‘Like Salt Sprinkled on Black Velvet’
NASA – The NASA/ESA Hubble Space Telescope has captured this view of the dwarf galaxy UGC 5497, which looks a bit like salt sprinkled on black velvet in this image.
The object is a compact blue dwarf galaxy that is infused with newly formed clusters of stars. The bright, blue stars that arise in these clusters help to give the galaxy an overall bluish appearance that lasts for several million years until these fast-burning stars explode as supernovae.
UGC 5497 is considered part of the M 81 group of galaxies, which is located about 12 million light-years away in the constellation Ursa Major (The Great Bear). UGC 5497 turned up in a ground-based telescope survey back in 2008 looking for new dwarf galaxy candidates associated with Messier 81. Image Credit: ESA/NASA
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- Galactic Views (46) (theneteconomy.wordpress.com)
Posted in Nature, Science, SPACE WATCH
Tagged Astronomy, Dwarf galaxy, Galaxy groups and clusters, Hubble Space Telescope, Messier 81, Milky Way, NASA, Space, Ursa Major
By Brad Plumer – Right now, renewable energy sources like solar and wind still provide just a small fraction of the world’s electricity. But they’re growing fast. Very fast. Three new pieces of evidence suggest that many policymakers may be drastically underestimating just how quickly wind and solar are expanding.
- Solar is growing exponentially
- Official agencies keep underestimating the growth rate of renewables
- Using only current technology, renewables could technically provide the vast bulk of U.S. electricity by mid-century
And that’s where a new report from the U.S. National Renewable Energy Laboratory comes in.
NREL even provides a nifty animated map of where different power plants–from hydropower to photovoltaic solar panels to wind turbines to concentrated solar plants — would need to be built to make this a reality. more> http://tinyurl.com/cglov9t
Posted in EARTH WATCH, Economic development, Energy, Technology
Tagged Climate change, Electricity, Industrial economy, Renewable energy, Solar cell, Solar power, U.S. National Renewable Energy Laboratory, Wind power, Wind turbine
By Paul Hsieh, MD – New York City mayor Michael Bloomberg recently proposed restrictions on sales of sugared drinks, on the grounds that the government must do more to fight obesity.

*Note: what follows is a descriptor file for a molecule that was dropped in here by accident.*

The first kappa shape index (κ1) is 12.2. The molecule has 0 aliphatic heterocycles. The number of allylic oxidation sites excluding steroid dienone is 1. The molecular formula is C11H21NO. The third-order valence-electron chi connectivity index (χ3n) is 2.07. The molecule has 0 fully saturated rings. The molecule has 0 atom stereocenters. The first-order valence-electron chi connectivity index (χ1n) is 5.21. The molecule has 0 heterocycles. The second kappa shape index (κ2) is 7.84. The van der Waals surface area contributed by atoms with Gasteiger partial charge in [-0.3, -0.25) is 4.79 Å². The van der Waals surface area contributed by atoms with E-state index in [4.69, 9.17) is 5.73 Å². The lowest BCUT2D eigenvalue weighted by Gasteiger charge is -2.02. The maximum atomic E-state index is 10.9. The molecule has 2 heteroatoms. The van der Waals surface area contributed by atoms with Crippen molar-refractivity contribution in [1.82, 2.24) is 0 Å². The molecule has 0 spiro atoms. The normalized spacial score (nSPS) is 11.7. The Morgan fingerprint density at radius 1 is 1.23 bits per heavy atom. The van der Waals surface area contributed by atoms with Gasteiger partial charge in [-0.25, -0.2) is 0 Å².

The recurring theme: The government must limit our freedoms to limit overall medical costs. But this issue can only arise in “universal” health systems where taxpayers must pay for everyone else’s medical expenses.
Other countries with nationalized health care routinely restrict individual freedoms in the name of controlling health costs. Norway taxes sugar and chocolate. Switzerland and Austria ban trans fats. Japan measures the waistlines of citizens between ages 40-75. If a man’s waistline exceeds 33.5 inches (35.4 inches for women), he must undergo counseling and his employer may face financial penalties. more> http://tinyurl.com/7k5tzn8
Posted in Business, Healthcare
Tagged Austria, Government, Health, Health system, Mayor of New York City, Michael Bloomberg, New York City, Soft drink, Tax, United States
SIEMENS – Cows for biogas, solar modules on the roofs, windmills on the wooded hillside: The community of Wildpoldsried in Germany‘s Allgäu region produces over three times more energy than it needs using renewable sources. With around 2,500 inhabitants, Wildpoldsried is one of the smallest independent communities in the Oberallgäu district of southern Germany. But it is probably also the community with the greatest vision – and the site of the most comprehensive test of Germany’s energy future.
A smart grid ensures that renewable energies can be better integrated into the grid by permitting a bidirectional flow of energy – from generators to consumers and vice versa – (orange line) and a bidirectional flow of communication (blue line). Whereas in conventional power supply networks generation follows consumption, a smart grid also controls consumption as a function of the availability of electrical energy in the grid. more> http://tinyurl.com/coh4dk4
Posted in Economic development, Energy, Energy & emissions, Nature, Technology
Tagged Climate change, Ecology, Germany, Renewable energy, Siemens, Smart grid, Solar panel, Test & certification
IBM – The new LRZ “SuperMUC” system was built with IBM System x iDataPlex Direct Water Cooled dx360 M4 servers with more than 150,000 cores to provide a peak performance of up to three petaflops, which is equivalent to the work of more than 110,000 personal computers. Put another way, three billion people using a pocket calculator would have to perform one million operations per second each to reach equivalent SuperMUC performance. Also, a revolutionary new form of hot-water cooling technology invented by IBM allows the system to be built 10 times more compact and substantially improve its peak performance while consuming 40 percent less energy than a comparable air-cooled machine.
“This year all the electricity consumed by state-funded institutions across Germany are required to purchase 100% sustainable energy,” said Prof. Dr. Arndt Bode, Chairman of the Board, Leibniz Supercomputing Centre. “SuperMUC will help us keep our commitment, while giving the scientific community a best-in-class system to test theories, design experiments and predict outcomes as never before.”
The center’s new SuperMUC system is the largest in Europe and one of the most powerful systems in the world. It is part of the Partnership for Advanced Computing in Europe (PRACE) high-performance computing infrastructure for researchers and industrial institutions throughout Europe. The supercomputer is jointly funded by the German federal government and the state of Bavaria. more> http://tinyurl.com/7yo6wss